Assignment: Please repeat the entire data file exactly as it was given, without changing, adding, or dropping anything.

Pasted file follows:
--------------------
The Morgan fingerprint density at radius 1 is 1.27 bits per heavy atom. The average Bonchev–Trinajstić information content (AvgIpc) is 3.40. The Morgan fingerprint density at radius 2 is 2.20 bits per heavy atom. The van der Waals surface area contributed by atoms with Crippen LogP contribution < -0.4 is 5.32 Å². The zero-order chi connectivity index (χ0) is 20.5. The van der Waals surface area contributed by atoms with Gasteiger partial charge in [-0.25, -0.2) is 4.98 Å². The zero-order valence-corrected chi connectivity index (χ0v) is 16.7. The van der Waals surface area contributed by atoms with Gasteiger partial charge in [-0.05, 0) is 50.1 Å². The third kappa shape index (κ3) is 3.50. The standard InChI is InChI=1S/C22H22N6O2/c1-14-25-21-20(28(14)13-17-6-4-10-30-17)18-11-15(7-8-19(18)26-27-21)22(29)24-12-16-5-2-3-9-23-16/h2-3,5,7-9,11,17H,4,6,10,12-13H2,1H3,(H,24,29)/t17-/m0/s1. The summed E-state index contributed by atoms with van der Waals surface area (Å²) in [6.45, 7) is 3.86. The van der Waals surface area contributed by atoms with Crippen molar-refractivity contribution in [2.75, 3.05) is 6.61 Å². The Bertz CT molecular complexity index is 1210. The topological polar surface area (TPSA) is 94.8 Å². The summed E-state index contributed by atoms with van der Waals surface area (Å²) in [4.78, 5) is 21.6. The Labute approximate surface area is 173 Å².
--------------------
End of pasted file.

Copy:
The Morgan fingerprint density at radius 1 is 1.27 bits per heavy atom. The average Bonchev–Trinajstić information content (AvgIpc) is 3.40. The Morgan fingerprint density at radius 2 is 2.20 bits per heavy atom. The van der Waals surface area contributed by atoms with Crippen LogP contribution < -0.4 is 5.32 Å². The zero-order chi connectivity index (χ0) is 20.5. The van der Waals surface area contributed by atoms with Gasteiger partial charge in [-0.25, -0.2) is 4.98 Å². The zero-order valence-corrected chi connectivity index (χ0v) is 16.7. The van der Waals surface area contributed by atoms with Gasteiger partial charge in [-0.05, 0) is 50.1 Å². The third kappa shape index (κ3) is 3.50. The standard InChI is InChI=1S/C22H22N6O2/c1-14-25-21-20(28(14)13-17-6-4-10-30-17)18-11-15(7-8-19(18)26-27-21)22(29)24-12-16-5-2-3-9-23-16/h2-3,5,7-9,11,17H,4,6,10,12-13H2,1H3,(H,24,29)/t17-/m0/s1. The summed E-state index contributed by atoms with van der Waals surface area (Å²) in [6.45, 7) is 3.86. The van der Waals surface area contributed by atoms with Crippen molar-refractivity contribution in [2.75, 3.05) is 6.61 Å². The Bertz CT molecular complexity index is 1210. The topological polar surface area (TPSA) is 94.8 Å². The summed E-state index contributed by atoms with van der Waals surface area (Å²) in [4.78, 5) is 21.6. The Labute approximate surface area is 173 Å².